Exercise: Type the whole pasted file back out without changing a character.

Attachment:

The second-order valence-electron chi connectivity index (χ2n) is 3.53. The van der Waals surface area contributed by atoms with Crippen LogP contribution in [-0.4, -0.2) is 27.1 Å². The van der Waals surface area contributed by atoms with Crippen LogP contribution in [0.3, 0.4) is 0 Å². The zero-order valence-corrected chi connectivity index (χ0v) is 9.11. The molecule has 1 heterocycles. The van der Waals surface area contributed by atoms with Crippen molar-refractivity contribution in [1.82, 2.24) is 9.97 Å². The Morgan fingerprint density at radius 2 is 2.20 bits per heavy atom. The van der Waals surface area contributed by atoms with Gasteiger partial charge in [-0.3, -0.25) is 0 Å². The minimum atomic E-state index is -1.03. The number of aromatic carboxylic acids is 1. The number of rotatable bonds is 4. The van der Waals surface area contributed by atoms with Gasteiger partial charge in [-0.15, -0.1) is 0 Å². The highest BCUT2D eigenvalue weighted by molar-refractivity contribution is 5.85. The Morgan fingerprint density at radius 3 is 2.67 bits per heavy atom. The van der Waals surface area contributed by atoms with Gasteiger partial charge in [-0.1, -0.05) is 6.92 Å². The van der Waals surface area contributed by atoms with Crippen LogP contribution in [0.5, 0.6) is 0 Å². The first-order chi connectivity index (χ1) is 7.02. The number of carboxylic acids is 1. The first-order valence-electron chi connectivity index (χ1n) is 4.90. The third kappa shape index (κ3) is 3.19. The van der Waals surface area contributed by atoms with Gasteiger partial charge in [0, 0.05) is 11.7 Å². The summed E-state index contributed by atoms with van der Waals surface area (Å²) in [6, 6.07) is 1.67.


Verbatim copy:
The second-order valence-electron chi connectivity index (χ2n) is 3.53. The van der Waals surface area contributed by atoms with Crippen LogP contribution in [-0.4, -0.2) is 27.1 Å². The van der Waals surface area contributed by atoms with Crippen LogP contribution in [0.3, 0.4) is 0 Å². The zero-order valence-corrected chi connectivity index (χ0v) is 9.11. The molecule has 1 heterocycles. The van der Waals surface area contributed by atoms with Crippen molar-refractivity contribution in [1.82, 2.24) is 9.97 Å². The Morgan fingerprint density at radius 2 is 2.20 bits per heavy atom. The van der Waals surface area contributed by atoms with Gasteiger partial charge in [-0.3, -0.25) is 0 Å². The minimum atomic E-state index is -1.03. The number of aromatic carboxylic acids is 1. The number of rotatable bonds is 4. The van der Waals surface area contributed by atoms with Gasteiger partial charge in [-0.15, -0.1) is 0 Å². The highest BCUT2D eigenvalue weighted by molar-refractivity contribution is 5.85. The Morgan fingerprint density at radius 3 is 2.67 bits per heavy atom. The van der Waals surface area contributed by atoms with Gasteiger partial charge in [-0.1, -0.05) is 6.92 Å². The van der Waals surface area contributed by atoms with Crippen LogP contribution in [0.5, 0.6) is 0 Å². The first-order chi connectivity index (χ1) is 7.02. The number of carboxylic acids is 1. The first-order valence-electron chi connectivity index (χ1n) is 4.90. The third kappa shape index (κ3) is 3.19. The van der Waals surface area contributed by atoms with Gasteiger partial charge in [0, 0.05) is 11.7 Å². The summed E-state index contributed by atoms with van der Waals surface area (Å²) in [6, 6.07) is 1.67.